Massachusetts voters approve recreational marijuana

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BOSTON–Marijuana will be legal just to our north.

Massachusetts voters decided to pass a ballot measure legalizing recreational marijuana for residents who are 21 years or older. The measure passed with about 53.5 percent of the vote.

The new law, which takes effect December 15, also permits those over age 21 can also grow small amounts of marijuana at home–up to six plants for personal use.

The law states that you can have less than 1 ounce of marijuana on your person, and up to 10 ounces within one’s home.

“So many of the executive offices have to be engaged. Public safety, public health, the department of agriculture, and it all has to be internal, because marijuana is still illegal on a federal level. So how the Division of Banks deals with this is essentially a cash business, which can impact individual banks because of our federal laws. There are a lot of complications and why I, myself, have been saying for several months that this is a more complicated issue than it can be directly regulated by a ballot question,” said Massachusetts State Treasurer Deborah Goldberg.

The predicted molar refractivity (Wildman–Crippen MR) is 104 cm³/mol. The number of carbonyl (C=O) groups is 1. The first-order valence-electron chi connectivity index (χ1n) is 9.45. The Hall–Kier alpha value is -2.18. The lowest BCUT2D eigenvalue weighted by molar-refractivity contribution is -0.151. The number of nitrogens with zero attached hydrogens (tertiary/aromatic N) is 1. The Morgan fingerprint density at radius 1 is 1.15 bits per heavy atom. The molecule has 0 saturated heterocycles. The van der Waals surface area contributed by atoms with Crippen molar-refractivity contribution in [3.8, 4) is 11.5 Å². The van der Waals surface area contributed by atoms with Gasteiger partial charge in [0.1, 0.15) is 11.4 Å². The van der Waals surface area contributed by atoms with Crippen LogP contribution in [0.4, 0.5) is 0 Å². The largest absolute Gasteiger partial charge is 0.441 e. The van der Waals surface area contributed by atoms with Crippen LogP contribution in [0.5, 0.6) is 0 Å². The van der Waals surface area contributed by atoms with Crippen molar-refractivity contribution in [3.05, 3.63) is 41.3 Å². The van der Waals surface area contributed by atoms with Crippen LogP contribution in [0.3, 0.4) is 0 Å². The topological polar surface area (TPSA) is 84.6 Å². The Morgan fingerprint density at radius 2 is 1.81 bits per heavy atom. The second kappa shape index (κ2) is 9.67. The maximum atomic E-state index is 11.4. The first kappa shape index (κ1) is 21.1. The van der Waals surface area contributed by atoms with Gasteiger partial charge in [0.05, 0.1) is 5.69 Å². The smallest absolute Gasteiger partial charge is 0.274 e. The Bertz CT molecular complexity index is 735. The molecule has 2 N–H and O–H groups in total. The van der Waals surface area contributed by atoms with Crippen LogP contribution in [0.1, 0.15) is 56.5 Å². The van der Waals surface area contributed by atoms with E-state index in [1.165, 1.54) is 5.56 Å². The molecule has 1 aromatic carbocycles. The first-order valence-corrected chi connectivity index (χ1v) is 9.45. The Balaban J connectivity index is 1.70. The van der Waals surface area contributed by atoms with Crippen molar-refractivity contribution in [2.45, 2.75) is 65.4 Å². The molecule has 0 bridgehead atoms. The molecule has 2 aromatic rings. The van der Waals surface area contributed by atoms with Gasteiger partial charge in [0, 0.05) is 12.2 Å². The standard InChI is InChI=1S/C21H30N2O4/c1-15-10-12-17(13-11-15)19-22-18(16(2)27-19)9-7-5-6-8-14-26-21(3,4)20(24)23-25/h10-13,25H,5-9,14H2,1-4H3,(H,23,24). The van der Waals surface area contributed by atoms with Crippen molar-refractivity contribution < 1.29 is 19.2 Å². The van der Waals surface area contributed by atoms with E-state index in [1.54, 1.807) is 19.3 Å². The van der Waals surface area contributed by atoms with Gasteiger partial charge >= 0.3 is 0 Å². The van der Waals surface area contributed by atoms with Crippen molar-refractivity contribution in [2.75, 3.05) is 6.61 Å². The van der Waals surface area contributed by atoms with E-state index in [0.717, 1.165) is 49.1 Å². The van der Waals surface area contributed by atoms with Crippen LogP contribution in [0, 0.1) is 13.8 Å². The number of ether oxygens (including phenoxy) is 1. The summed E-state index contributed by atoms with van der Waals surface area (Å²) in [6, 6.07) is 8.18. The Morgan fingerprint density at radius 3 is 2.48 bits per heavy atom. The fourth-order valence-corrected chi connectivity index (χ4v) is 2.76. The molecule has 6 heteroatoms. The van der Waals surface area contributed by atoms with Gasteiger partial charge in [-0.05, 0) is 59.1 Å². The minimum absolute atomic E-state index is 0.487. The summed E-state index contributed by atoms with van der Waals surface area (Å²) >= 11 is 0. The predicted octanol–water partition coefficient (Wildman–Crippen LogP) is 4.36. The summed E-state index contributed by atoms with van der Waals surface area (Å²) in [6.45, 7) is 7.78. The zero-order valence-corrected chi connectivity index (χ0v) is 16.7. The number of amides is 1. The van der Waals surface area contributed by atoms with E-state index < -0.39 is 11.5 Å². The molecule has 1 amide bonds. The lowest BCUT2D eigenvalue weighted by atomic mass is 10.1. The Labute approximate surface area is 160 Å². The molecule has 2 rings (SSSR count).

The state will tax the sale of marijuana by 3.75 percent, and towns and cities can add an additional 2 percent tax.

Marijuana is currently allowed for recreational uses in Colorado, Washington, Oregon and Alaska. It was also legalized in California, Maine and Nevada on Tuesday.

A measures to legalize the drug was on the ballot Arizona too, but voters rejected the measure.

Marijuana remains illegal federally, but is legal for medical use in many states, including Connecticut.